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Damages for deprivation of liberty

Money iStock 000008683901XSmall 146x219The Court of Protection team at 39 Essex Street consider what can be learned from two damages settlements for deprivations of liberty.

The cases of A City Council v Mr and Mrs J [2013] and A Local Authority v Mr and Mrs D [2013] EWHC B34 (CoP) concern damages settlements for breaches of Article 5 ECHR. We have previously commented on the lack of publicly-available information about such settlements, which can make advising clients on either side of such disputes a rather tricky affair.

In the first case (a consent order approved by Peter Jackson J, to which Kevin Lloyd of Hogans has drawn our attention), Mrs J had apparently been placed in a care home with no Deprivation of Liberty Safeguards (DOLS) authorisation and no application to the Court of Protection made for a period of around three months. She accepted £1,000 in damages plus her costs of around £10,000.

In the second case, Mrs D, who suffered from Huntington’s Disease, had been prevented from returning home from a respite placement, and no DOLS or court authorisation had been obtained for the first six weeks of her continued stay. Subsequently, DOLS authorisations were put in place, but despite being made conditional on applications being made to the Court of Protection, no such application was made for a further six months.

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When the application was eventually made by the local authority, it was not identified to the court as an Article 5 case and so was not expedited. That resulted in a further four-month period when there was no DOL authorisation or court order in place at all. Ultimately following the commission of independent expert reports which supported a return home, the local authority agreed that Mrs D could return home without requiring a final hearing on the question.

The local authority made no admissions of liability, save for the four-month period after the issue of proceedings when there was no DOL authorisation or court order in place, but offered Mrs D £15,000 plus her costs, and Mr D £12,500 plus his costs, an offer which was approved by District Judge Mainwaring-Taylor on Mrs D’s behalf. In reviewing the limited jurisprudence upon damages, the District Judge noted that the sum of £15,000 was a reasonable sum, although towards the lower end of the range if the award approved in Steven Neary’s case of £35,000 was taken as the bench mark rather than the highwater mark.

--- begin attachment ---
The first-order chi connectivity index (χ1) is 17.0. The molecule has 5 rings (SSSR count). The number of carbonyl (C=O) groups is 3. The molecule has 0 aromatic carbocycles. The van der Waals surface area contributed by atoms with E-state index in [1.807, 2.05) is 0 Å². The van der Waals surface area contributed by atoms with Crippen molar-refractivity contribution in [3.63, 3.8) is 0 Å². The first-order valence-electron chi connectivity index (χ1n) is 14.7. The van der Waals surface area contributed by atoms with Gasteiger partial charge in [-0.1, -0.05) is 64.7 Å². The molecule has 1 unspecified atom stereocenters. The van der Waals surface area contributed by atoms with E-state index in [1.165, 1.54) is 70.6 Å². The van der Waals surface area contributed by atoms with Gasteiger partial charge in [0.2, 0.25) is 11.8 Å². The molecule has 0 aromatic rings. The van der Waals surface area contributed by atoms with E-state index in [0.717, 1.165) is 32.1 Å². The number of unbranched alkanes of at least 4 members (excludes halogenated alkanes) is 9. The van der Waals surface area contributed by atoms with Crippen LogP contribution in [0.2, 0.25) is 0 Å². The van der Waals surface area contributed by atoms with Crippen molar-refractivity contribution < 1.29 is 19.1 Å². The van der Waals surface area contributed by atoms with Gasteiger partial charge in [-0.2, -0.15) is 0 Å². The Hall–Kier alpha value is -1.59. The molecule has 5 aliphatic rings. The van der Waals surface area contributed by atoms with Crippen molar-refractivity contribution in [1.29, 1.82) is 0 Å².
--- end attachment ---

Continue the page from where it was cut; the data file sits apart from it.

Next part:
Although the full facts of both cases are not known, it appears that in Mrs J’s case, the damages reflected procedural failures only in respect of her Article 5 rights. One imagines that if Mrs J’s deprivation of liberty had not been in her best interests, even for a period of three months, an appropriate damages award would have been considerably higher.

In Mrs D’s case, the larger amounts appear to reflect the fact that eventually, the local authority conceded that it was in Mrs D’s best interests to return home, and thus it was arguable that had the proper processes been followed, she would have returned home some 10 months earlier.

It is interesting to compare the settlement figures in these two cases with the Ombudsman decision (reported in December 2013) where a sum of £1,750 was paid to the couple who had been affected by the local authority’s maladministration, and £250 to their son. The local authority in that case at least avoided having to pay the legal costs involved, which for both Mrs J and Mrs D no doubt exceeded the damages figures by a significant degree.

This article was written by the Court of Protection team at 39 Essex Street.

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